It is never a surprise when Forest Park finds a way.

And so it is with the flagpole. Forest Park at some point purchased a second flagpole to install in front of village hall. But when the time came, during a June 12 village council meeting, to appropriate the $3,000 to install the pole, it ended in a 2-2 tie with one member absent.

The second pole is needed so that Forest Park can have an overflow for the many flags it chooses to fly. Right now the single pole can display the American flag, the state flag, the county flag, the village flag and the POW-MIA flag under village ordinance.

This time of year the village also chooses to fly a Juneteenth and a Pride flag.

So Commissioner Michelle Melin-Rogovin, with encouragement from residents, launched a GoFundMe to raise the $3,000. As of July 2, $1,500 had been raised. The local American Legion pledged $500. And there is a plan being made to host a fundraiser to raise the rest.

This tale of local generosity is the least surprising story this week.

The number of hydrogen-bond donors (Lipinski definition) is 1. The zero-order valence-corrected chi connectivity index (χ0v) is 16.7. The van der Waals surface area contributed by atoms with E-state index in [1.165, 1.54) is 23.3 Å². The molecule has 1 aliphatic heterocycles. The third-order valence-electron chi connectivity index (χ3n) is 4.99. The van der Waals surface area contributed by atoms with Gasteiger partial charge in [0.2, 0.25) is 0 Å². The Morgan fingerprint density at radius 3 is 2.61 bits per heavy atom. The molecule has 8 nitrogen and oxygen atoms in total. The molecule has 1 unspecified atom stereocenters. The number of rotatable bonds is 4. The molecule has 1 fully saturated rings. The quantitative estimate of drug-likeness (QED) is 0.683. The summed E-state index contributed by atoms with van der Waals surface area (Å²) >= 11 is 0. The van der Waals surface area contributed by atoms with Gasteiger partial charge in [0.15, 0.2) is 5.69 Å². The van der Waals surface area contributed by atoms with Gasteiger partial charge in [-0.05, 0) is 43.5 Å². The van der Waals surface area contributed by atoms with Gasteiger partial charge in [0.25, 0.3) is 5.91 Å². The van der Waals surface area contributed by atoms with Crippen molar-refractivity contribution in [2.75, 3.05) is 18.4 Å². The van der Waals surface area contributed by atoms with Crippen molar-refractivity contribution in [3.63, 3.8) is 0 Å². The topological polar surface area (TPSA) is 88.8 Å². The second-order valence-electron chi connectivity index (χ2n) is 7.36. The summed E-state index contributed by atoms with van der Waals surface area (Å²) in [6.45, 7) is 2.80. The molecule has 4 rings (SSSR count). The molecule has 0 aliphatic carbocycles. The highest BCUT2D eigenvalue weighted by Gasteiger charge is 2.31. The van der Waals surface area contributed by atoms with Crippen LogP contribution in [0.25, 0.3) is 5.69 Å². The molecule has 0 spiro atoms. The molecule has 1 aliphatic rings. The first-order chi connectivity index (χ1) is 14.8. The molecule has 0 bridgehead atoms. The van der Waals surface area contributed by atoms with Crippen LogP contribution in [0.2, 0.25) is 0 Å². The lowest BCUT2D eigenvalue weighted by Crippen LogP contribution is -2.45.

‘We are bleeding’ at D209

It sounds simple. Open the Proviso Township High Schools after Labor Day and have the buses run on time, a security staff hired and trained, teachers in every classroom with textbooks, class schedules that make sense.

But the dismal failings in opening school last year make these basic operational goals a stretch. We’re glad to hear Amanda Grant, the new president of the District 209 school board articulate clearly the board’s expectations that the school administration, headed by Supt. James Henderson, will accomplish these goals. 

Parents and students, teachers and staff deserve a start to the school year that is not plagued by chaos, does not send the message that this Proviso community deserves less than competent leadership.

“We are not looking to do anything huge. But we are looking into doing the things we must do and do them well,” Grant told the Review’s Amaris Rodriguez. “I am not looking to do ginormous changes this year because I feel like, in so many ways, we are bleeding and I want to stop the bleeding.”

The right goal and an absolutely stunning statement from a school board president. Our views on Henderson are clear. He should be gone. Now. 

Short of that — and we understand this new board majority exercising some patience, if only to make its case for dismissal for cause — making plain the fundamental expectations for a new school year is wise. Also making clear to Henderson that he actually works for this board and not the reverse is essential.

Two months to get things right. The board has set the goals. The superintendent must perform.